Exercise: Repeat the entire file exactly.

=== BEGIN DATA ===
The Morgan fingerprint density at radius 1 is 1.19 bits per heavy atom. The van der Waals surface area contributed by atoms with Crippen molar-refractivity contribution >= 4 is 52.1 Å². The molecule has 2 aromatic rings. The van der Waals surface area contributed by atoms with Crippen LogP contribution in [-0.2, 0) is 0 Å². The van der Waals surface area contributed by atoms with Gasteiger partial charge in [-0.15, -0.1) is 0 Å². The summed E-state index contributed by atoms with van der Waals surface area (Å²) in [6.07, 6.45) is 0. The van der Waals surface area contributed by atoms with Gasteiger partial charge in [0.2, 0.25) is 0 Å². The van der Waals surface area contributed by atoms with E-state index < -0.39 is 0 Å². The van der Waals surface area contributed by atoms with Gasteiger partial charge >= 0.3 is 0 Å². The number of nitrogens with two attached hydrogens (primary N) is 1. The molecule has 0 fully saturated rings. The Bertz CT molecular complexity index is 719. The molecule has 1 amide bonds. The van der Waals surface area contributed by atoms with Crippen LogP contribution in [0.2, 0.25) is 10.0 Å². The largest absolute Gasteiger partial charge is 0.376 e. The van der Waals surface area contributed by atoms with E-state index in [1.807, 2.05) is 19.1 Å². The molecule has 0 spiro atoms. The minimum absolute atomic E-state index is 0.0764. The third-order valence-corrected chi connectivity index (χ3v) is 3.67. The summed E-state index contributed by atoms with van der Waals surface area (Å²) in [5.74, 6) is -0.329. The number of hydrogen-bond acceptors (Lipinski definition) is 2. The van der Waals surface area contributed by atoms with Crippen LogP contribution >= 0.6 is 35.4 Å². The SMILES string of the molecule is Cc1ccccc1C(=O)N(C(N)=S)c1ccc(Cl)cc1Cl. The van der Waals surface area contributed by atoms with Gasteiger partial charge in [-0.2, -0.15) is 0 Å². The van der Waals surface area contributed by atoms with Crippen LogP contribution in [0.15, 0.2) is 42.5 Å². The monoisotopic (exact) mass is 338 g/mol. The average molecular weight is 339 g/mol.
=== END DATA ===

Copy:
The Morgan fingerprint density at radius 1 is 1.19 bits per heavy atom. The van der Waals surface area contributed by atoms with Crippen molar-refractivity contribution >= 4 is 52.1 Å². The molecule has 2 aromatic rings. The van der Waals surface area contributed by atoms with Crippen LogP contribution in [-0.2, 0) is 0 Å². The van der Waals surface area contributed by atoms with Gasteiger partial charge in [-0.15, -0.1) is 0 Å². The summed E-state index contributed by atoms with van der Waals surface area (Å²) in [6.07, 6.45) is 0. The van der Waals surface area contributed by atoms with Gasteiger partial charge in [0.2, 0.25) is 0 Å². The van der Waals surface area contributed by atoms with E-state index < -0.39 is 0 Å². The van der Waals surface area contributed by atoms with Gasteiger partial charge >= 0.3 is 0 Å². The number of nitrogens with two attached hydrogens (primary N) is 1. The molecule has 0 fully saturated rings. The Bertz CT molecular complexity index is 719. The molecule has 1 amide bonds. The van der Waals surface area contributed by atoms with Crippen LogP contribution in [0.2, 0.25) is 10.0 Å². The largest absolute Gasteiger partial charge is 0.376 e. The van der Waals surface area contributed by atoms with E-state index in [1.807, 2.05) is 19.1 Å². The molecule has 0 spiro atoms. The minimum absolute atomic E-state index is 0.0764. The third-order valence-corrected chi connectivity index (χ3v) is 3.67. The summed E-state index contributed by atoms with van der Waals surface area (Å²) in [5.74, 6) is -0.329. The number of hydrogen-bond acceptors (Lipinski definition) is 2. The van der Waals surface area contributed by atoms with Crippen LogP contribution >= 0.6 is 35.4 Å². The SMILES string of the molecule is Cc1ccccc1C(=O)N(C(N)=S)c1ccc(Cl)cc1Cl. The van der Waals surface area contributed by atoms with Gasteiger partial charge in [-0.2, -0.15) is 0 Å². The van der Waals surface area contributed by atoms with Crippen LogP contribution in [0.15, 0.2) is 42.5 Å². The monoisotopic (exact) mass is 338 g/mol. The average molecular weight is 339 g/mol.